CivilProcedureOutlineSpring2007 - Civil Procedure...

Info iconThis preview shows pages 1–3. Sign up to view the full content.

View Full Document Right Arrow Icon
Civil Procedure Outline Spring 2007 I. Bringing a Suit a. 2/3 of suit settled by some sort of motion b. states model their rules on FRCP; NY CPLR not modeled on FRCP c. 25% of judicial filings deal w/ family law d. torts jury Δ51%, Π49% contracts judge Π 2/3 to win e. diversity jurisdiction is 25% of federal docket II. Why do we litigate? a. Want money; made to feel better, punishment b. Hierarchy of remedies i. Compensation; always economic ii. Specific relief; orders of protection; evict; return item iii. Punitive; punish for bad behavior c. must decided if taking the case is economically viable d. State Farm v. Campbell, Punitive must be proportional to compensatory i. must have a single digit multiplier to compensatory for punitive ii. Exception if compensatory so low can have more than single digit multiplier; excessive punitive violate due process of 14 th e. punishment in civil v. criminal i. vindicate rights in criminal; proceedings give Δ lots of protections ii. very little protection in civil; punitive use civil judicial system to punish iii. due process requires civil proceedings to have a better relationship b/w wrong and damages awarded Specific Relief I. Permanent injunctions are an end remedy granted at end of trial. a. It is a court order to do or refrain from doing something II. test for granting permanent injunction a. 1) did Π win 2) is there an adequate remedy at law 3) did Π suffer irreparable harm 4) balance harm to Δ 5) is it in the public interest to grant the injunction 5) can it be administered? Can Δ comply? III. Sigma ;proving violation of non compete clause doesn’t get injunction; must show elements how do you equate harm of giving out trade secrets to $ amount? a. Alternative to not having court grant injunction is to pay $; very difficult in this case to compute damages; Δ had no money IV. Judgments a. specific performance; someone told to do something b. declaratory; quiet title; court says who owns property c. restitution; give something back d. constructive trust; own property someone else may/may not own V. hierarchy of relief a. permanent injunction is after trial on merits; it is a final remedy i. if not granted cannot go back and seek preliminary b. preliminary injunction granted while case is pending i. not trial on the merits but other side is put on notice c. TRO; emergency situation of very temporary relief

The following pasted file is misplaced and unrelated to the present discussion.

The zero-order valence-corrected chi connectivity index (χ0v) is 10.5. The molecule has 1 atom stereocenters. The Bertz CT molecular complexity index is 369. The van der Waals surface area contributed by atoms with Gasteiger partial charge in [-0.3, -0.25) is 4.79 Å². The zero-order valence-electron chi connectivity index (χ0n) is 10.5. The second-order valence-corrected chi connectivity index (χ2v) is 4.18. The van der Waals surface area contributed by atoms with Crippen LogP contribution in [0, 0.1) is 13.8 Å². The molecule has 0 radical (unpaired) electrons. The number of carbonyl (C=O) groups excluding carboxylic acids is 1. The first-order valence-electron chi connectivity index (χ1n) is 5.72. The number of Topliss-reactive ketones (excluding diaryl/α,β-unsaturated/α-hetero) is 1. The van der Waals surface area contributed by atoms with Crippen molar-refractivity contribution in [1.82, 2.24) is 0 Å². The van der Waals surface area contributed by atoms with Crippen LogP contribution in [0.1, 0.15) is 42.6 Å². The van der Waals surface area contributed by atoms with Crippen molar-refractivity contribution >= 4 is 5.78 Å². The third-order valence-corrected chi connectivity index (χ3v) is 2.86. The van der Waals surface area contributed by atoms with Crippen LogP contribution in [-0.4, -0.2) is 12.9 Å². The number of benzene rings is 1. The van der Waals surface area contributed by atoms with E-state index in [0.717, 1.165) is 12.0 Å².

Background image of page 1

Info iconThis preview has intentionally blurred sections. Sign up to view the full version.

View Full DocumentRight Arrow Icon
i. ex parte relief; one sided; no notice to the other side ii. really dire circumstances; standard is irreparable, immediate harm; once other party becomes involved it’s hard to prove dire situation d. orders of protection; most common time hierarchy used i. incident; go to judge same day and get TRO ii. if respondent comes in now its preliminary injunction preliminary injunction I. 1) there’s no adequate remedy at law 2) harm will be irreparable 3) balance hardships b/w 2 parties 4) will Π be likely to prevail on merits II. whole point is to keep party at status quo during pendency of trial
Background image of page 2
Image of page 3
This is the end of the preview. Sign up to access the rest of the document.

This note was uploaded on 04/17/2008 for the course LAW ? taught by Professor Harmon during the Spring '08 term at Touro NY.

Page1 / 21

CivilProcedureOutlineSpring2007 - Civil Procedure...

This preview shows document pages 1 - 3. Sign up to view the full document.

View Full Document Right Arrow Icon
Ask a homework question - tutors are online